William James, in The Varieties of Religious Experience, delineated four major hallmarks of what might be described as a mystical experience.
- Ineffability: the individual just can’t put words to the experience, verbal description does not – cannot – do it justice or even begin to portray the authority, significance or nature of the event.
- Noetic Quality: the experience appears extremely significant and important for to the individual and it carries a kind of deep authority, inner knowing and personal truth.
- Transiency: the mystical state is not sustained as in it’s peak, but fragments, traces, parts, a felt sense and innate knowing – these do persist and are subject to ongoing development, meaning that the insights/wisdom/truths can deepen in richness and significance over time.
- Passivity: it is not by the individual’s active will or direction that the mystical experience occurs. Rather, the individual will is suspended for a time and it is as if the individual is ‘moved’ by something larger than him or herself (such as a higher power).
Clearly, this describes an experience that is quite enormous, powerful and outside of ordinary life experience. This is something that is remembered, owned, held tightly and nurtured. Something that becomes precious, guiding and indeed transformative in one’s life. A deep truth, knowing, reality or beauty may be revealed that is intrinsic to something ordinary, everyday and obvious. The experience of such states can be immensely powerful and transformative in one’s personal journey as well as for collective wellbeing. Does such a state have to have anything to do with religion?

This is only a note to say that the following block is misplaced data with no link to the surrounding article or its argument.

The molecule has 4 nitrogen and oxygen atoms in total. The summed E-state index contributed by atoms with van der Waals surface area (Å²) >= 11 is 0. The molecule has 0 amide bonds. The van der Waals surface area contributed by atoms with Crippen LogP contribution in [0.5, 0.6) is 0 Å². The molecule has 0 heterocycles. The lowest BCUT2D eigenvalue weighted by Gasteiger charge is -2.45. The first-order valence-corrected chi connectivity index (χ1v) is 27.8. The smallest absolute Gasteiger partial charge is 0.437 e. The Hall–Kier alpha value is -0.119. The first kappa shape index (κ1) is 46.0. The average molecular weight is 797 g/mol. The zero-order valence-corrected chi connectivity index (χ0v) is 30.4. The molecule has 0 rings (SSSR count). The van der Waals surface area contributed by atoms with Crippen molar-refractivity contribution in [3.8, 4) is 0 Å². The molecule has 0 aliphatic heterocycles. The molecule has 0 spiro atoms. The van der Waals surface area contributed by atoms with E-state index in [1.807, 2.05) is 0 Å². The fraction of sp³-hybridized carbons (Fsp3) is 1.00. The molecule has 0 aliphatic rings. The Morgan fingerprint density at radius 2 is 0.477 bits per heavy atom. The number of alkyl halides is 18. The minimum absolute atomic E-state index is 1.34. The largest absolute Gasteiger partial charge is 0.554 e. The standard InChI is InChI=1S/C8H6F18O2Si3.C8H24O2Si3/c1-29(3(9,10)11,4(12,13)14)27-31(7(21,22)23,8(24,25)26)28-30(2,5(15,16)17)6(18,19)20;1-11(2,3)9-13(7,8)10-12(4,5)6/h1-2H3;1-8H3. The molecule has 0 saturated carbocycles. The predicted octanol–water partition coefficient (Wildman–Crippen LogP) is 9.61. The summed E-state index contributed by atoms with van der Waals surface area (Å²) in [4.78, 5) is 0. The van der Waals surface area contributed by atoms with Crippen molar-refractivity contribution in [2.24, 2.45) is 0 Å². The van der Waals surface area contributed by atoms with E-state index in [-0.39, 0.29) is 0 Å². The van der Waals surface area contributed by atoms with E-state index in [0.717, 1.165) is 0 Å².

It is possible but uncommon to enter such an altered state of consciousness without intention in everyday life, perhaps but not necessarily while listening to music or being in a sacred or natural space. However, there are various ways to prime for such an experience. For example, one way is through a meditation practice, another through Guided Imagery and Music, and another is through facilitated breathwork. Another increasingly acceptable and accessible way is through the use of sacred plant medicine, such as magic mushrooms (psilocybin) and ayahuasca which through their psychedelic (that is ‘mind-manifesting’) properties may occasion such mystical experiences. While mystical states and religion can seem confusingly intermingled, they are not the same thing. There are many religious people who have never had a mystical experience of this nature, while there are stalwart atheists who have. It is a human experience, not owned by any denomination, school of thought, medical practice or form of therapy. It is true that such experiences may absorb a kind of religious quality, depending on many factors such as the individual’s life experience, the place the experience occurs and even the music playing during the event.
Have you ever experienced an altered state, a mystical state or a spiritual state that relates to James’ conception?
For more information about altered states of consciousness, psychedelic integration, guided imagery and music, mind expansion, transformation and mystical states, please contact me to find out more.
Griffiths, Roland & Richards, William & Mccann, Una & Jesse, Robert. (2006). Psilocybin Can Occasion Mystical-Type Experiences Having Substantial and Sustained Personal Meaning and Spiritual Significance. Psychopharmacology. 187. 268-283. 10.1007/s00213-006-0457-5.
James, W. (1902), The varieties of religious experience. New York: Longmans, Green & Co.
Pollan, M. (2018). How to change your mind: What the new science of psychedelics teaches us about consciousness, dying, addiction, depression, and transcendence. New York: Penguin Press.